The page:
Florida is long overdue for a destructive hurricane and has never had so many people and so much property in the way. This dangerous state of affairs is compounded by the potential for complacency and lack of recent experience. When hurricanes don’t strike over such a long period of time, some people may be lulled into a false sense of security and/or forget how horrible hurricanes can be.

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Where is El Nino?

October 18th, 2014 at 9:34 am by under Weather

Climate Central: That El Niño we’ve been tracking for months on end — the one that is taking its sweet time to form — still hasn’t emerged, forecasters announced Thursday.

The climate impacts typically associated with an El Niño during the months of December, January, and February.
Credit: NOAA

But the reason we still care so much about it, following all of its tiny fluctuations toward becoming a full-blown El Niño, is that it can have important effects on the world’s weather, including in the U.S. It can even boost global temperatures, helping set the planet on the course to be the warmest year on record.

In their monthly update, scientists at the National Oceanic and Atmospheric Administration’s Climate Prediction Center and theInternational Research Institute for Climate and Society at Columbia University said there is still a two-thirds chance that a weak El Niño event emerges and that it will likely do so in the October-to-December timeframe, lasting until spring 2015.

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NASA: September was the warmest on record worldwide

October 14th, 2014 at 9:38 am by under Weather

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This September was the warmest on record since 1880–the year scientists first began to track global data on temperatures.

The National Aeronautics and Space Administration’s announcement clips on the heels of what was also the warmest August on record, which NASA said suggests an unfortunate trend in global heating.

The National Oceanic and Atmospheric Administration anticipates that an El Niño will start by the end of the year, due to warmer temperatures in the Pacific Ocean, and continue into spring 2015. An El Niño can have devastating impact across the globe, with repercussions that include abnormal temperatures and extreme weather. The last strong El Niño occurred in 1997-98.

More details will become available on global temperatures during the month of September when NOAA issues their monthly “State of the Climate” report in the coming days.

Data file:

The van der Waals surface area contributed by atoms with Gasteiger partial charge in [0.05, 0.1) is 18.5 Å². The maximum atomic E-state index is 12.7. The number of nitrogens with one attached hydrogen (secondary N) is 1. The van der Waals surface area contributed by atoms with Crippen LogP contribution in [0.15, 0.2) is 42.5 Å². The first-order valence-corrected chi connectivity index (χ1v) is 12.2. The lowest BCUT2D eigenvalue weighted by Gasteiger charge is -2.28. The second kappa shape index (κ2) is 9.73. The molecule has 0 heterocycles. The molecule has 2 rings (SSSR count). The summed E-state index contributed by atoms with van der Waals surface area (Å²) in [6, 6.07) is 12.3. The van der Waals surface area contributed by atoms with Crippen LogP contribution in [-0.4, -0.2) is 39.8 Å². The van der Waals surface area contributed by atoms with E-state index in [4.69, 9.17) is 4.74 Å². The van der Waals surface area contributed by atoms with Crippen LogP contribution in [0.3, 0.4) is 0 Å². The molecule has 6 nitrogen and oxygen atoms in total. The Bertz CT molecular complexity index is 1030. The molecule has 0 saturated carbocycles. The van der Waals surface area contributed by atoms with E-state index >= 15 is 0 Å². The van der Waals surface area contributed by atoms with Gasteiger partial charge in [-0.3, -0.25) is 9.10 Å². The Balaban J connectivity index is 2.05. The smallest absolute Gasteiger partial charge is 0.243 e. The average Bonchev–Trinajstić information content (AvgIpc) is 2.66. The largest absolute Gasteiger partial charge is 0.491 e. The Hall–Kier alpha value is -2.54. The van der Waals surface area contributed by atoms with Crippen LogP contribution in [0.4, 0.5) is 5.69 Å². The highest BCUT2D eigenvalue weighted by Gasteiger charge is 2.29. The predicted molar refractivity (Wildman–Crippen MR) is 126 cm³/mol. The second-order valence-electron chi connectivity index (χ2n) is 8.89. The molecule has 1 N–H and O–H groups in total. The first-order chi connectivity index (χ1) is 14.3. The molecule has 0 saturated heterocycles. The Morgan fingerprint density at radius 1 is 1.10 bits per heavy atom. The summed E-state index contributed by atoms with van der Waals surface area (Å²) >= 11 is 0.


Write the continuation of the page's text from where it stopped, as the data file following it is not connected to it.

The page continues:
Another round of welcome rain Monday morning

October 13th, 2014 at 11:37 am by under Weather

KXAN always has an up-to-date list of area rainfall totals here. But for a quick glance, check out the maps below for select rainfall totals from Monday morning’s cold front.

10-13 hill co

10-13 metro

10-13 east

Detailed list of community rainfall totals below (expand “more” tab, then CTRL+F to search for your neighborhood):

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Statewide drought shows signs of improvement

October 7th, 2014 at 11:45 am by under Weather

txdrought


Morning complex of severe storms brings damage to East Texas

October 6th, 2014 at 11:17 am by under Weather

10-6 SVR

Early Monday morning, individual severe thunderstorms moved from Oklahoma into NE Texas, merging into a complex of severe thunderstorms exhibiting a large “bow echo”.

A bow echo is when a line of thunderstorms is pushed outward into a bow shape, and indicates the presence of strong, damaging wind gusts in the storms.

Strong thunderstorms winds toppled numerous trees in rural East Texas.

Wind Reports (CSV) (Raw Wind CSV)(?)
Time Speed Location County State Lat Lon Comments
1233 UNK CARTHAGE PANOLA TX 3215 9434 NUMEROUS TREES DOWN ACROSS THE COUNTY(SHV)

 

Hail Reports (CSV) (Raw Hail CSV)(?)
Time Size Location County State Lat Lon Comments
1249  1.00″ NACOGDOCHES NACOGDOCHES TX 3161 9465 DIME TO QUARTER SIZE HAIL REPORTED ACROSS THE COUNTY (SHV)
1340  1.00″ 2 W PALESTINE ANDERSON TX 3175 9566 DELAYED REPORT OF NICKEL TO QUARTER SIZED HAIL NEAR BASSETT RD. AND LOOP 256. (FWD)

 


West Antarctica’s meltdown weakens Earth’s gravity

October 4th, 2014 at 9:41 pm by under Weather

West Antarctica’s incredible weight loss can be felt from space, a new study reports.

So much ice has disappeared from West Antarctica in recent years that Earth’s gravity is now weaker there, researchers reported in the Aug. 28 issue of the journal Geophysical Research Letters.

Earth’s gravity fluctuates in small ways that are caused by changes in mass. When hefty ice sheets melt, there is less ice and thus less gravitational force pulling in that area.

Image: Ice lossDGFI / PLANETARY VISIONS
This graphic shows the changes in Earth’s gravity field caused by West Antarctic ice loss, based on data from the GOCE satellites. The satellites ended their mission in 2013 when the spacecraft ran out of fuel, as planned, and broke apart during atmospheric re-entry.
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Fall-like morning Saturday

October 4th, 2014 at 9:23 am by under Weather

low temps

Low temperatures Saturday morning were downright chilly–especially in the Hill Country and on low-lying creek bottoms.

The temperatures dipped to 59 degrees in Austin, but 48 degrees in Fredericksburg and 49 degrees in Mason.

Browse the map above to check out some of the even colder readings from LCRA thermometers on creek bottoms. The coldest reading on the map Saturday morning was 44 degrees in southeast San Saba County.